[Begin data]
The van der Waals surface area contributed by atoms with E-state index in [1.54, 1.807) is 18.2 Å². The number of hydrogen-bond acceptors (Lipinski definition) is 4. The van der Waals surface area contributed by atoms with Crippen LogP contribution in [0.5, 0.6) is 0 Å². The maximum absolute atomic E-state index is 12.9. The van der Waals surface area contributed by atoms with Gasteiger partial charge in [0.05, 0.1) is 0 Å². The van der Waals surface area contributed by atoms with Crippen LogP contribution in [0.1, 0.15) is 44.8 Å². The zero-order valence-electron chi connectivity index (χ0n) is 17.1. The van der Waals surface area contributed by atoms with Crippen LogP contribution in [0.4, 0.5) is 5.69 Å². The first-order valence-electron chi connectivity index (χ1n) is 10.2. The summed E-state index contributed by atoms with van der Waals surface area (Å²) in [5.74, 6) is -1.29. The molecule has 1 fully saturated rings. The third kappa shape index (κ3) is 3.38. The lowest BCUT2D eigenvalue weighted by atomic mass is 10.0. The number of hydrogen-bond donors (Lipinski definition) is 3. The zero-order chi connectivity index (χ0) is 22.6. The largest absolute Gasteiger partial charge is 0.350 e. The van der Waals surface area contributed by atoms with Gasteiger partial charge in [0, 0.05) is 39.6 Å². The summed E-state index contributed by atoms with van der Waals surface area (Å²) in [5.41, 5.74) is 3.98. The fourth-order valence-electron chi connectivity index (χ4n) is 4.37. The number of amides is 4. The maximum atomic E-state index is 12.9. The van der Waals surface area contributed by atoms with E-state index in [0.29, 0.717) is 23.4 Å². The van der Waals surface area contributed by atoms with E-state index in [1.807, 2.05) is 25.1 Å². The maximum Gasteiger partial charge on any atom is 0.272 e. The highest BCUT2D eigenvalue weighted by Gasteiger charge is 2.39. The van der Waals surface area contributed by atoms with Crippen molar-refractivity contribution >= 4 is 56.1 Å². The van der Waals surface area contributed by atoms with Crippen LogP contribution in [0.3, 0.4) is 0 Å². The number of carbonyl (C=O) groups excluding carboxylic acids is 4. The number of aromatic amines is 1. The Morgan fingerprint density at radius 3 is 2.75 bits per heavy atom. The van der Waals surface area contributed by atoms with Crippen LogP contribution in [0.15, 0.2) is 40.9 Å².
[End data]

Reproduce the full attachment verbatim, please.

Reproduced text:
The van der Waals surface area contributed by atoms with E-state index in [1.54, 1.807) is 18.2 Å². The number of hydrogen-bond acceptors (Lipinski definition) is 4. The van der Waals surface area contributed by atoms with Crippen LogP contribution in [0.5, 0.6) is 0 Å². The maximum absolute atomic E-state index is 12.9. The van der Waals surface area contributed by atoms with Gasteiger partial charge in [0.05, 0.1) is 0 Å². The van der Waals surface area contributed by atoms with Crippen LogP contribution in [0.1, 0.15) is 44.8 Å². The zero-order valence-electron chi connectivity index (χ0n) is 17.1. The van der Waals surface area contributed by atoms with Crippen LogP contribution in [0.4, 0.5) is 5.69 Å². The first-order valence-electron chi connectivity index (χ1n) is 10.2. The summed E-state index contributed by atoms with van der Waals surface area (Å²) in [5.74, 6) is -1.29. The molecule has 1 fully saturated rings. The third kappa shape index (κ3) is 3.38. The lowest BCUT2D eigenvalue weighted by atomic mass is 10.0. The number of hydrogen-bond donors (Lipinski definition) is 3. The zero-order chi connectivity index (χ0) is 22.6. The largest absolute Gasteiger partial charge is 0.350 e. The van der Waals surface area contributed by atoms with Gasteiger partial charge in [0, 0.05) is 39.6 Å². The summed E-state index contributed by atoms with van der Waals surface area (Å²) in [5.41, 5.74) is 3.98. The fourth-order valence-electron chi connectivity index (χ4n) is 4.37. The number of amides is 4. The maximum atomic E-state index is 12.9. The van der Waals surface area contributed by atoms with E-state index in [0.29, 0.717) is 23.4 Å². The van der Waals surface area contributed by atoms with E-state index in [1.807, 2.05) is 25.1 Å². The maximum Gasteiger partial charge on any atom is 0.272 e. The highest BCUT2D eigenvalue weighted by Gasteiger charge is 2.39. The van der Waals surface area contributed by atoms with Crippen molar-refractivity contribution >= 4 is 56.1 Å². The van der Waals surface area contributed by atoms with Crippen LogP contribution in [0.3, 0.4) is 0 Å². The number of carbonyl (C=O) groups excluding carboxylic acids is 4. The number of aromatic amines is 1. The Morgan fingerprint density at radius 3 is 2.75 bits per heavy atom. The van der Waals surface area contributed by atoms with Crippen LogP contribution in [0.15, 0.2) is 40.9 Å².